Chemical Analysis of Oils, Fats, Waxes and of the Commercial Products Derived Therefrom; Founded on Benedikt's Second Ed. of 'Analyse Der Fette, '

Chemical Analysis of Oils, Fats, Waxes and of the Commercial Products Derived Therefrom; Founded on Benedikt's Second Ed. of 'Analyse Der Fette, '

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This historic book may have numerous typos and missing text. Purchasers can usually download a free scanned copy of the original book (without typos) from the publisher. Not indexed. Not illustrated. 1898 edition. Excerpt: ...with hemp seed oil (and Lallemantia oil). This used to happen regularly until recently in the case of Black Sea linseed oil, as the growers had been in the habit of mixing hemp seed with the linseed. Hemp seed oil is used as a paint oil, though less frequently in this country than on the Continent, where considerable quantities are also employed for making soft soaps, characterised by a dark green colour. Although not drying so quickly as linseed oil (cp. chap. ix. p. 287), it is used in the manufacture of varnishes. WALNUT 0IL--NUT OIL French--I1uile de noiz. German--Nussoel, Walla-russoel. For tables of constants see p. 351. This oil is obtained from the seeds of the common walnut-tree, Juglans regia. The fruit intended for the preparation of the oil must be allowed to ripen fully and be kept two to three months before being pressed, as the fresh seeds yield a very turbid oil, difficult to clarify. The cold-drawn oil is very fluid, almost colourless, or of a pale yellowish-green tint, and has a pleasant smell and an agreeable nutty taste; the hot-pressed oil has a greenish tint and an acrid taste and smell. One part of walnut oil dissolves in 188 parts of cold, or in about 60 parts of boiling alcohol. On cooling, crystals separate from the solution. The solid glycerides of walnut oil contain myristic and lauric acids; the liquid fatty acids of the oil consist chiefly of linolic acid, and of smaller quantities of oleic, linolenic, and isolinolenic acids. Walnut oil is a very good drying oil, and at least equal, if not superior in that respect to linseed oil (cp. chap. ix. p. 287). Its greater cost acts as incentive to its adulteration with linseed oil. The latter is detected by an iodine value higher than the normal one. Presence of...show more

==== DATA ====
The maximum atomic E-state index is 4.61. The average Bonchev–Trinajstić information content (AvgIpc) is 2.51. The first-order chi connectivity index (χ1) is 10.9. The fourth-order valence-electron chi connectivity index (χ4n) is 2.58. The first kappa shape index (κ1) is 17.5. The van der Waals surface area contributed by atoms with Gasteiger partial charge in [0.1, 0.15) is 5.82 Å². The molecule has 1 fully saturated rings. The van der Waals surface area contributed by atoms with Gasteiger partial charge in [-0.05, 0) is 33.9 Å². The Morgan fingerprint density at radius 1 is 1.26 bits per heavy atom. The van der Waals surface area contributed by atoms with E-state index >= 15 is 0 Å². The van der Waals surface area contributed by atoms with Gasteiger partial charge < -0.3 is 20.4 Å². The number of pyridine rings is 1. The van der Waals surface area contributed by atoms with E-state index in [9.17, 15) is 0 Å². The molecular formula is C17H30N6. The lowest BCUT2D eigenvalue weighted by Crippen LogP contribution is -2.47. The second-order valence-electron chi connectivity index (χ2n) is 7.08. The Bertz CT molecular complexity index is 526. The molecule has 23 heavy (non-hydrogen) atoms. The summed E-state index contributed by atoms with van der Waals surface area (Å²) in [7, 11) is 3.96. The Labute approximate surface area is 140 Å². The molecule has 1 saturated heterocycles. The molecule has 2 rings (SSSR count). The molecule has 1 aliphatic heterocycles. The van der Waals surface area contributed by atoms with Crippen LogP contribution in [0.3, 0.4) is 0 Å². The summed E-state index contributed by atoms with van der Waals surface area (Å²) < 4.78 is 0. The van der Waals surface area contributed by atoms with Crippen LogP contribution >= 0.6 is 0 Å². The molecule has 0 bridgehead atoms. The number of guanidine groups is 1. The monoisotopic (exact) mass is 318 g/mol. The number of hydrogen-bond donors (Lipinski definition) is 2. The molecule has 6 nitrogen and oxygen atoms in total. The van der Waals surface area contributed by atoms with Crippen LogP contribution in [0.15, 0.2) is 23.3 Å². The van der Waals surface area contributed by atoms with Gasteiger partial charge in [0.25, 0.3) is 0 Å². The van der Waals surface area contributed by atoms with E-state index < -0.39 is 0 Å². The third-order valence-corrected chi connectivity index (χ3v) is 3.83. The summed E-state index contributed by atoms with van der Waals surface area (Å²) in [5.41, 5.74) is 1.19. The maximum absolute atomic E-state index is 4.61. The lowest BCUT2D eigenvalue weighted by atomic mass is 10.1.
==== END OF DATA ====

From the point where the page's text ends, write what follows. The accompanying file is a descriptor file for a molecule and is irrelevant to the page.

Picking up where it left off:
Product details

  • Paperback | 244 pages
  • 189 x 246 x 13mm | 440g
  • Rarebooksclub.com
  • United States
  • English
  • black & white illustrations
  • 1236977645
  • 9781236977649